By David Tulis
Tennesseans have great reason to be dissatisfied — even angry — at high officials in state government. The fault is their lapse in government, their unwillingness to represent the interests of the people as regards marriage and the unborn.
The first lapse occurred 32 years ago, in 1973, when the high court ruled in Roe vs. Wade that the federal constitution envisions a right to destroy unborn boys and girls before birth. Gov. Winfield Dunn at most whimpered.
The second occurred June 26 when the judicial division of the general government in Washington, D.C., issued the opinion Obergefell v. Hodges, redefining marriage as to include Jim-Joe and Sarah-Samantha unions.
The supreme court of the U.S. in its opinion is understood to have demolished Tennessee’s constitutional government on the point of marriage, to have eviscerated its constitutional amendment for marriage and the follow-up statutory language declaring marriage as being between one man and one woman.
Gov. Bill Haslam, a Republican and an elder in a branch of the Presbyterian church, and his attorney general stood united not in indignation and resistance, but in impotence. His chief legal scribe, Herbert Slatery 3rd, made a most niggardly statement of complaint, and dismissed the matter from the public’s mind.
“Today’s United States Supreme Court decision not only changes the definition of marriage,” he said June 26, “but takes from the states and their citizens the longstanding authority to vote and decide what marriage means.”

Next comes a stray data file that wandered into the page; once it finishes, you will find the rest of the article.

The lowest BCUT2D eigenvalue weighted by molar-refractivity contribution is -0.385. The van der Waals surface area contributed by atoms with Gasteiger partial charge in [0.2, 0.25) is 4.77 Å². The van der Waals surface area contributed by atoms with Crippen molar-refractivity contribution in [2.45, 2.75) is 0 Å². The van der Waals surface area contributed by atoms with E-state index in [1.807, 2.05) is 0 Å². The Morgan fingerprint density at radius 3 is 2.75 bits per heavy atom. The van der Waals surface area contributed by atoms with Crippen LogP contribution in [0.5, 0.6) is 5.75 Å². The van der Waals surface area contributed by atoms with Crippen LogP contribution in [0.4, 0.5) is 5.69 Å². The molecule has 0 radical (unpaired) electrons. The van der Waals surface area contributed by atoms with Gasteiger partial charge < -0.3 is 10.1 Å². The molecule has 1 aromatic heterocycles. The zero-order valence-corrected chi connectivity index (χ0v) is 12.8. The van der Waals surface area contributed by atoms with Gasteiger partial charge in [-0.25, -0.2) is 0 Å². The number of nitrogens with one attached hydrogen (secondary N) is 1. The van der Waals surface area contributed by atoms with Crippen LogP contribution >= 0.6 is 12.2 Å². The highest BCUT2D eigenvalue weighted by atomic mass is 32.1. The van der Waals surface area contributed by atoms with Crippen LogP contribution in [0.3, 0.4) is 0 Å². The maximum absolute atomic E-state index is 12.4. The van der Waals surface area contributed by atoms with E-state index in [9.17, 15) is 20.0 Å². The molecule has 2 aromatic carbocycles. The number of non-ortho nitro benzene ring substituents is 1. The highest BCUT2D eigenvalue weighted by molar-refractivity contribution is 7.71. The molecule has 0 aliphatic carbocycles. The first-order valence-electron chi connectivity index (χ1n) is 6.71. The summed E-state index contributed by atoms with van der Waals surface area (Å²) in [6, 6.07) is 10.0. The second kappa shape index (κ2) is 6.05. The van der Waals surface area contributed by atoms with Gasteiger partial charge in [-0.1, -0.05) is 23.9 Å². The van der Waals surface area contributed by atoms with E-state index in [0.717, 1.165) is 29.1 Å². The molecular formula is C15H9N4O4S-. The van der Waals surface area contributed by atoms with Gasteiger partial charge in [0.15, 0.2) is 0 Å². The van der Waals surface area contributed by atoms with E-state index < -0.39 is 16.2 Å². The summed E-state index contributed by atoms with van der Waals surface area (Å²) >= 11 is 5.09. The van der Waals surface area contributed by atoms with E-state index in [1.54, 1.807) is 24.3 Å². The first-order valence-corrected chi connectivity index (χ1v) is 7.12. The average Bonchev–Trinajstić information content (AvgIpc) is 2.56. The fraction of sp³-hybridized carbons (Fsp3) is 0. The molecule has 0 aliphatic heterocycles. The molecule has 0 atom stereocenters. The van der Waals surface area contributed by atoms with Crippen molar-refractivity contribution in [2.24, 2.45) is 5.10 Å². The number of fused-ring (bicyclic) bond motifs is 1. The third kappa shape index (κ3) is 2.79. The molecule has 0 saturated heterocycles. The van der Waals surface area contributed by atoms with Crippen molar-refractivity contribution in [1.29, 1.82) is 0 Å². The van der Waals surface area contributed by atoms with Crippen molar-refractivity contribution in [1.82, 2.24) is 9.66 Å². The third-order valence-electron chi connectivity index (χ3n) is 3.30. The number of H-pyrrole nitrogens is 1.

Compulsion and compliance
Trying to account for the state’s loss of dignity and democratic vitality, he said, “To the Tennessee citizen who asks ‘Don’t we get a chance to vote on this in some way?’ the answer from the supreme court is a resounding, ‘No, you do not.’ For the court to tell all Tennesseans that they have no voice, no right to vote, on these issues is disappointing. The court, nevertheless, has spoken and we respect its decision.”
Mr. Slatery and his tribe of attorneys in 95 counties respectfully, antiseptically, says his office is “prepared *** take the necessary steps to implement the decision.”
County clerks in Tennessee’s counties, to the last soul, have complied with this abdication of legal and political responsibility, according to Rick Womick, the state’s leading champion of marriage in the general assembly. Among them: Bill Knowles of Hamilton County, a professing Christian and a member at Woodland Park Baptist church.
Mr. Womick, an airline pilot who served in the federal air force and the father of four, represents Rutherford County, between Nashville and Chattanooga.
As are you and other defenders of Christendom and local economy, he is stricken at the refusal of Tennessee and its elected officials to stand upon their oaths of office and the implied commitment therein to constitutional and republican government. Mr. Womick is, indeed, heartbroken.
Mr. Womick sent letters to each of the 95 county clerks in the state, urging each of them to ignore Obergefell and “to uphold their oath to our state constitution and state law, and encouraging them to issue marriage licenses to one man and one woman only.”